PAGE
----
Kevin Loughery and Julius Erving share a city, Atlanta, a golf club and an emotional connection to a basketball allegory told inharmoniously in three distinct parts — what was, what might have been and what now has become.
In other words: the history of the Nets, from Long Island to New Jersey to Brooklyn.
Inevitably, wistfully, Loughery’s conversation with Erving centers on Part 2, the potentially grand Nassau Coliseum stage that was dismantled just before the curtain was to rise on the N.B.A. debut of Erving and the Nets.
“I always talk to him about what we might have done,” Loughery, who coached the developing legend of Dr. J. to two A.B.A. titles and stayed on to guide the remains of the Nets after the financially troubled franchise sold the rights to Erving, the world’s most electrifying player, to the Philadelphia 76ers on the eve of the 1976-77 season.
Loughery added in a telephone interview: “What haunts you is that when we had him in the A.B.A. he was the best he ever was. The last A.B.A. series against Denver, when we won that second title, that was the best series I’ve ever seen anyone play.”
That’s quite a mouthful, coming from an 81-year-old basketball lifer who once shared a backcourt in Baltimore with Earl Monroe and who coached seven pro teams, including one in Chicago that unveiled a rookie named Jordan.
There is also an evolving symmetry to this ancient history. Forty-five years after their infamous selling of the rights to the Doctor, the Nets finally have become what they were poised to be in 1976: the sport’s sexiest team, with an opportunity to be its best.
Alas, Brooklyn’s assemblage of a superstar-laden lineup has occurred during a time of fan-less arenas only now welcoming crowds still enfeebled by the menace of Covid-19. Selling out America with Kevin Durant, James Harden and Kyrie Irving for now remains the dream it was for Loughery and Erving.
On the eve of that 1976-77 season, Erving was holding out for a contract upgrade and the league office was holding its breath after scheduling the Nets for a nationally televised opener against Golden State in Oakland. The arena sold out weeks in advance, but the sale of Erving’s rights to Philadelphia two days before the game by the owner Roy Boe — and after the Knicks absurdly let themselves be outbid for a homegrown player who would have altered their history — persuaded CBS to show a late-night movie instead.
Hoping to make a splash, or at least save face, the Nets had acquired Nate Archibald, an explosive, New York-bred guard who was known as Tiny, one month earlier. Archibald had a bigger annual salary than Erving, which stiffened Erving’s resolve, despite his not wishing to leave Long Island, where he’d grown up.
“It’s tough to play Abraham Lincoln and George Washington in the frontcourt,” Loughery memorably told reporters when the news reached California that Erving was gone. He and his players were gutted, even if they came to realize that Boe’s inability to pay millions both for league entry and to the Knicks for territorial rights limited his options to one.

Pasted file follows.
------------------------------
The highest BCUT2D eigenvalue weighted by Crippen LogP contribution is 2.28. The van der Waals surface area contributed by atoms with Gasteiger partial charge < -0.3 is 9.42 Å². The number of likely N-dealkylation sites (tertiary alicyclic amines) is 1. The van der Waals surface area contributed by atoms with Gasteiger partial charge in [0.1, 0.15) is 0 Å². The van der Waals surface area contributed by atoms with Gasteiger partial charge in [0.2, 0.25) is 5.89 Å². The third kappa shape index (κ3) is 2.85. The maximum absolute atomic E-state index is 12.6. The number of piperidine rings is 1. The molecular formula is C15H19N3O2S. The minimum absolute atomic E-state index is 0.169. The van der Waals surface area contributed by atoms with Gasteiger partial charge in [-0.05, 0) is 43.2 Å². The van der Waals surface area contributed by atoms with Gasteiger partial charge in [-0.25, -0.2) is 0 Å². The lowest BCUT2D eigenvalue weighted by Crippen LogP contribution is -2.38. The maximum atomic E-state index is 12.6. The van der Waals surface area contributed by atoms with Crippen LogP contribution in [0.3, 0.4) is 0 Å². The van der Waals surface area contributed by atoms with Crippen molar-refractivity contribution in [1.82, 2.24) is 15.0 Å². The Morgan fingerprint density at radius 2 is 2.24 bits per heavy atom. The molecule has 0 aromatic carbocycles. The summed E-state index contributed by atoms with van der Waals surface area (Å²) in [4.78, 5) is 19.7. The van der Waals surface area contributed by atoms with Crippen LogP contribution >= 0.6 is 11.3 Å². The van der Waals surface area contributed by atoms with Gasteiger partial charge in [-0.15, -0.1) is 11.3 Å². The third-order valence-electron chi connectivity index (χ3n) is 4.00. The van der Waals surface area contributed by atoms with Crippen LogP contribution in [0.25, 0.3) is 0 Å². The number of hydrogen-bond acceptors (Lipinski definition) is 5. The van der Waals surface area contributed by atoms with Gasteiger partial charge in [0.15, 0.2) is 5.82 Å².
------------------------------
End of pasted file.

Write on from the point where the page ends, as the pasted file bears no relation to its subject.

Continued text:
Still, Loughery has for decades wondered: what if? “I don’t know if we would have been a championship team, but we would have been very, very competitive,” he said.
Rod Thorn, who returned to Loughery’s side that season as an assistant after a one-year absence to coach the Spirits of St. Louis, offered a more certain revisionist take.
“History in New York basketball would have been changed,” he said. “We played and won exhibitions against N.B.A. teams. Every building was sold out for Doc. We also would have had a couple years’ window to add more pieces.”
Instead, Archibald played 34 games for the Nets and blew out an Achilles’ tendon. The team moved to Piscataway, N.J., to play in a college gym. Loughery and Thorn shared long drives from their homes on Long Island, epitomizing the detour into a competitive ditch.
The Nets and the 76ers had more peculiar chapters to co-author. Two years later, they played what may have been the weirdest game ever, when the N.B.A. upheld a Nets protest of technical fouls — the referee Richie Powers called three each on Loughery and Bernard King, one more than the limit for ejection.
The game was replayed more than four months later from a point in the third quarter, but before then the teams made a four-player trade. In the final box score of the suspended game — won by the 76ers — three of the players appeared on both sides.
Thorn later made what until further notice remains the most beneficial deal in the Nets’ N.B.A. history. As team president in 2001, he acquired Jason Kidd, who inspired successive runs to the finals. Thorn left New Jersey in 2010, joining the 76ers’ front office, essentially trading places with Billy King.
That put King at the Nets’ helm as they finished out their New Jersey run in April 2012 by hosting, of course, the 76ers.
Now Thorn watches from afar as Sean Marks, who succeeded King with the Nets, plays personnel chess, building on his big three by reeling in the former All-Stars Blake Griffin and LaMarcus Aldridge with the ease of signing escapees of the G League.
Skeptics worry about Durant’s health, Irving’s reliability and their sensitivity to criticism. Loughery has reservations about the perimeter defense of Harden and Irving. But Thorn has come to believe that the Nets will be fine as long as they remain in Harden’s soft hands.
“I’ve changed my opinion of him,” he said. “He dominated the ball so much in Houston, but he’s been a fantastic playmaker for them.”
As fate would have it, the Nets are challenging for Eastern Conference supremacy with the 76ers, along with Milwaukee. On Wednesday, they go to Philadelphia to confront a formidable group coached by a man nicknamed Doc (Rivers). On the Nets’ plus side, their owner, Joseph Tsai, is rich beyond belief. Lincoln and Washington didn’t make the cut.
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